According to the students, when making an entry in the register, women hostellers have no provision to go anywhere but to the place of their parents or that of their local guardians. Pinjra Tod’s Facebook page says, “Women students are unable to access the library (which is open until 9 pm) and sports facilities which are open all night. The curfew for men is 11 pm (which only exists on paper and is not implemented at all)… Only the mother and the sister of the student is allowed in the visitor’s room; no other friend or family, whether male or female is allowed.” Another student told us, “The limited number of nights we can be out for ’emergency leave’ is four in a year, even for this there has a to be a written application and you have to wait for it to be approved.” Women students have also complained about the overprotective nature of the authorities. A second-year student expressed her angst and said, “Warden tries to become our mom. Even a five minute late entry and she will make a call to our parents and give moral lectures. There is no provision for night outs. Either you enter the hostel before 8 pm or you take an advance leave and come next day.”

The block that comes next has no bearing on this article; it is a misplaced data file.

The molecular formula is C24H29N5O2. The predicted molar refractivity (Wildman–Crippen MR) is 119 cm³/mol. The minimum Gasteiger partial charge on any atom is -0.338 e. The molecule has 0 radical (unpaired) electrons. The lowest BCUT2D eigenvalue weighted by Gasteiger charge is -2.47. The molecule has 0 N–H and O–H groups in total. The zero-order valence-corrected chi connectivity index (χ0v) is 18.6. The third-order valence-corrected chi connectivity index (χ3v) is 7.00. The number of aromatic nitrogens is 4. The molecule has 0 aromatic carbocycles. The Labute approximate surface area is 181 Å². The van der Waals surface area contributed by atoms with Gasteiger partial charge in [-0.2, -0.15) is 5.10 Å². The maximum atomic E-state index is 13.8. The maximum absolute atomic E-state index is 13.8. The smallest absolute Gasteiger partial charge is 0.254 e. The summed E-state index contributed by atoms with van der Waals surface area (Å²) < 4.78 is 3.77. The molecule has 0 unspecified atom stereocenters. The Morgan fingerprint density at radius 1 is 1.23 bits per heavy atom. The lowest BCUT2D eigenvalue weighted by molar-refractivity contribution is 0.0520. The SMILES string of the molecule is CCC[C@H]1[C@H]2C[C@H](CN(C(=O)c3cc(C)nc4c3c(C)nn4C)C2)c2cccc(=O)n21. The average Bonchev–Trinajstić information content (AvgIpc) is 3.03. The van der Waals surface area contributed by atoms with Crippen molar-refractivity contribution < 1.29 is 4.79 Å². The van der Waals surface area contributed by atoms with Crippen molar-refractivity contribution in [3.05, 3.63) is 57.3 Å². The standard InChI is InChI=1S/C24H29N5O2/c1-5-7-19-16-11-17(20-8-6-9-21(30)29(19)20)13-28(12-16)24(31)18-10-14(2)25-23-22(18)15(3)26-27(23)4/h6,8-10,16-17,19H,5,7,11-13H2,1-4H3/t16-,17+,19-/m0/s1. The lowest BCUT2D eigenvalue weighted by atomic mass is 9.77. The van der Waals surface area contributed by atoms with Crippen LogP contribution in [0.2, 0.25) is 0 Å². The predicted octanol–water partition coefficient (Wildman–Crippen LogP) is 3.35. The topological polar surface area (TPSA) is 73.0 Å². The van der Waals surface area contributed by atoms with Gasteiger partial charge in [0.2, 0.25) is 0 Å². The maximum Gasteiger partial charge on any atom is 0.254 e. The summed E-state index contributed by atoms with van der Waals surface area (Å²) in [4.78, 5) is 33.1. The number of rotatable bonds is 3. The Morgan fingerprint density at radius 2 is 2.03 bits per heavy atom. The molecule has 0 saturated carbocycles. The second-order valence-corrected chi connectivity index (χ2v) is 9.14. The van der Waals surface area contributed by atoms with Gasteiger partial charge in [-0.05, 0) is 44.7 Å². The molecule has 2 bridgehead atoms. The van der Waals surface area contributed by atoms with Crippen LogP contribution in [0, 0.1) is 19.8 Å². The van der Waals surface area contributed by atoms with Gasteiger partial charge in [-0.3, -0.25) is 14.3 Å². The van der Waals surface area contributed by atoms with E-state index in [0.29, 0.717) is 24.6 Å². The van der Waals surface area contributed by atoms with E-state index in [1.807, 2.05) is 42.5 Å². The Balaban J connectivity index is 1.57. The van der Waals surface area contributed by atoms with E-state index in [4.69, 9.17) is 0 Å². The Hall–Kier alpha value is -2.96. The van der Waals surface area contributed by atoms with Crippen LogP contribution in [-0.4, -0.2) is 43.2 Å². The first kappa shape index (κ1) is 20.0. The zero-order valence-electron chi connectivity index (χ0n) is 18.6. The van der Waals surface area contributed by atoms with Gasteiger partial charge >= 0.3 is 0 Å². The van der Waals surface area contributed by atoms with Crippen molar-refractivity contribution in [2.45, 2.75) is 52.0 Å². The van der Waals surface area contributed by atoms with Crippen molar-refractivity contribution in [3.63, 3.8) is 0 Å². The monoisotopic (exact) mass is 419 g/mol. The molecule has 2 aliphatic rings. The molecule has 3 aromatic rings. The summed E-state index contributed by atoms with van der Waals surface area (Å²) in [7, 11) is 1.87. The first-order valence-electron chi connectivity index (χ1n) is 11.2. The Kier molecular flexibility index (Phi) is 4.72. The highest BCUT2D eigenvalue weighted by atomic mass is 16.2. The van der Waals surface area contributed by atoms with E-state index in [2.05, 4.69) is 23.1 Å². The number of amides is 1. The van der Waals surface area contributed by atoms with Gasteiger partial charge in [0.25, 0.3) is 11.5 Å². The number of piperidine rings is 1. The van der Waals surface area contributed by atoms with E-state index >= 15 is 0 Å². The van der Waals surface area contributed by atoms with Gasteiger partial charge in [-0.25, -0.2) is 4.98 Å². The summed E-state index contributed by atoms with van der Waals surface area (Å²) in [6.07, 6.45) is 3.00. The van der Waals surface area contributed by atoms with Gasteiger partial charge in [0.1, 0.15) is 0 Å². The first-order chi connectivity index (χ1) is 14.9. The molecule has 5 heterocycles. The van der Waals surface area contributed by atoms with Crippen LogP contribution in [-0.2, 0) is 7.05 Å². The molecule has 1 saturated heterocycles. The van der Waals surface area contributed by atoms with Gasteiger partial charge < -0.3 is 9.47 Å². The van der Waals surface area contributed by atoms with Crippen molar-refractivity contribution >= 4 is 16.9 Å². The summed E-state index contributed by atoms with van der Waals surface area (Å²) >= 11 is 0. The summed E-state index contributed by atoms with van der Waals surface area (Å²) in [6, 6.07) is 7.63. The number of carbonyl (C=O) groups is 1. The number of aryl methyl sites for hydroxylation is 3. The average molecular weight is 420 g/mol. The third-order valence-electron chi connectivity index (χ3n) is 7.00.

A meeting was conducted in this regard wherein the Vice-Chancellor, the newly appointed warden and nine PhD scholars and master’s students were present. Although the administration had assured the students they would look into the matter, according to our sources, at the end of the meeting, they said, “If you ask our opinion, we do not believe that girls are safe in Dwarka. Beta pata hai na Dwarka kitna isolated hai… zamana kharab hai… tumhare parents bhi toh yahi chahenge (Child, you know how isolated Dwarka is… the times are bad… your parents would want the same thing).” This shows that the administration only assured the students to avoid controversy and didn’t understand the problem.